Taking strong interest in blockchain, cryptocurrencies, and IoT, Tatsiana Yablonskaya got deep understanding of the emerging techs believing in their potential to drive the future.
Zug becomes the first city in the world that launches a 6-month trial to see whether accepting bitcoin payment for government services is rational.
Switzerland aims to be ahead of the curve in the sphere of cryptocurrency payments. The Swiss town of Zug becomes the first one in the world to start accepting bitcoin as payment for government services.
The experiment with bitcoin payments was negotiated and approved by the Zug municipality at the meeting on May 3. Swissinfo reports that the pilot project will start from July 1 and continue until the end of 2016, when the town will analyze the trial results and then decide whether it is reasonable to continue with accepting digital currency payments in the future or not.
“This is the first time worldwide that Bitcoins have been accepted as a currency on a state level,” says Niklas Nikolajsen, the chief executive and co-founder of Bitcoin Suisse. The start-up sells and buys the cryptocurrency and has its headquarters in Baar, not far from Zug.
The Zug municipality will accept bitcoin payments up to a value of CHF200 ($205.8 or 0.44 XBT) for standard government services. Zug is considered to be a “crypto valley” of Switzerland having around 15 companies specializing in the blockchain technology. According to the mayor Dolfi Müller, the town is open for cooperation with such companies.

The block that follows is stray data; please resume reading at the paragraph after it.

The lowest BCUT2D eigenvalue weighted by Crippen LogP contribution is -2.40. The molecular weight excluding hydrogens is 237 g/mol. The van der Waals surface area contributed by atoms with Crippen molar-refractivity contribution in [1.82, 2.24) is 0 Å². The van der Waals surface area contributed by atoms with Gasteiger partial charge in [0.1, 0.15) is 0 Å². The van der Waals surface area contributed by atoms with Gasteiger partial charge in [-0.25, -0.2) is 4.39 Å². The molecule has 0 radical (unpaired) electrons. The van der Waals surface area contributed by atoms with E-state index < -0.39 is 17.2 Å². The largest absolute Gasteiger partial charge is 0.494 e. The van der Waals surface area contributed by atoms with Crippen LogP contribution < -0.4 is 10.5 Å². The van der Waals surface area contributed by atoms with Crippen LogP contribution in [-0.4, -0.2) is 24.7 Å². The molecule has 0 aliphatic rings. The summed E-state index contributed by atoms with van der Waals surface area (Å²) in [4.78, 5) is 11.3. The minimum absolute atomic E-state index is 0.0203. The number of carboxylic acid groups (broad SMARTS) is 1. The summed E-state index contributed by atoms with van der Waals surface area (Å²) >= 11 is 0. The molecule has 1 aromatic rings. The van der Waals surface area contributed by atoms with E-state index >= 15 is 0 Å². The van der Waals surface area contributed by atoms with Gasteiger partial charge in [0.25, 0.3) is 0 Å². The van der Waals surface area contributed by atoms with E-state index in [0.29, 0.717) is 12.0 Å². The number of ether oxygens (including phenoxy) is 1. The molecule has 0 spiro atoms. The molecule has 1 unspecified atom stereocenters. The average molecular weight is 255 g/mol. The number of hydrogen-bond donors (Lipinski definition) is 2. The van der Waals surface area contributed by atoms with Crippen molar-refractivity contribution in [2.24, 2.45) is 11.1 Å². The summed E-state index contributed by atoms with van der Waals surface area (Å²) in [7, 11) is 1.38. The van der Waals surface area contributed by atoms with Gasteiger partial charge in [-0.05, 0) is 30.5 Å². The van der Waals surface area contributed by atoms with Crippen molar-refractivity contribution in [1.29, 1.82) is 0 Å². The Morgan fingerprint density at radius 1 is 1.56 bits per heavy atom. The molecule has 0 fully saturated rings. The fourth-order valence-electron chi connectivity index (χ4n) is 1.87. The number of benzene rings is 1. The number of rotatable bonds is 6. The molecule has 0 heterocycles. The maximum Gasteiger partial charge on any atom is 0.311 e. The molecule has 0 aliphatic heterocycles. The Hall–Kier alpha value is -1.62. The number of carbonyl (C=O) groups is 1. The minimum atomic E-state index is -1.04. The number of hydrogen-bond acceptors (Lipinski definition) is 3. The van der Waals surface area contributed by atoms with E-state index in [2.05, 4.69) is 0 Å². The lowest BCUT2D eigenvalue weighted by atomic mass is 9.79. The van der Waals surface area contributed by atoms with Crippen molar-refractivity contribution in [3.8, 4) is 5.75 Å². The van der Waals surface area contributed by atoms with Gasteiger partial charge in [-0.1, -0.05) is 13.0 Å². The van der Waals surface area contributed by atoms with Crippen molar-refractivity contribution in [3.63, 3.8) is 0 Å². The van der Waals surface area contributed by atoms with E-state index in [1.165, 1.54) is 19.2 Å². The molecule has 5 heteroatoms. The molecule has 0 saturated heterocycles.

Despite the openness of the city to new technologies, not all local officials approve of the bitcoin trial. Councillor Gregor Bruhin told Neue Zuercher Zeitung: “It is highly concerning that a state institution should accept Bitcoin, since it is not a secure currency. The town of Zug could undermine the status of cash with its actions.”
However, Mayor Mueller sticks to the opinion that it is time to turn to modern technologies in order to facilitate and revolutionize the daily procedures: “I can imagine that in the near future it will be possible to pay your tax bill with Bitcoin.”
Someone can wonder why the city with less than 30,000 people was chosen for the experiment with bitcoin. But the answer is rather obvious. Zug has become an ideal testbed with its laissez-faire attitude toward its economy, even in the context of Switzerland. The city has a rapidly developing financial tech sector and great financial influence – 3 percent of the world’s oil trades through the area.
What really remains unclear is whether other cities will turn to bitcoin if experiment in Zug is a success. Bitcoin has already taken a firm position on the cryptocurrency market but it is still far from mainstream use. The bitcoin trial in Zug aims at defining clear advantages (or at least, few drawbacks) in using the cryptocurrency at municipal offices. Experts know that bitcoin is rather secure and offers lower transaction costs, but now it is high time to prove it on this kind of government scale.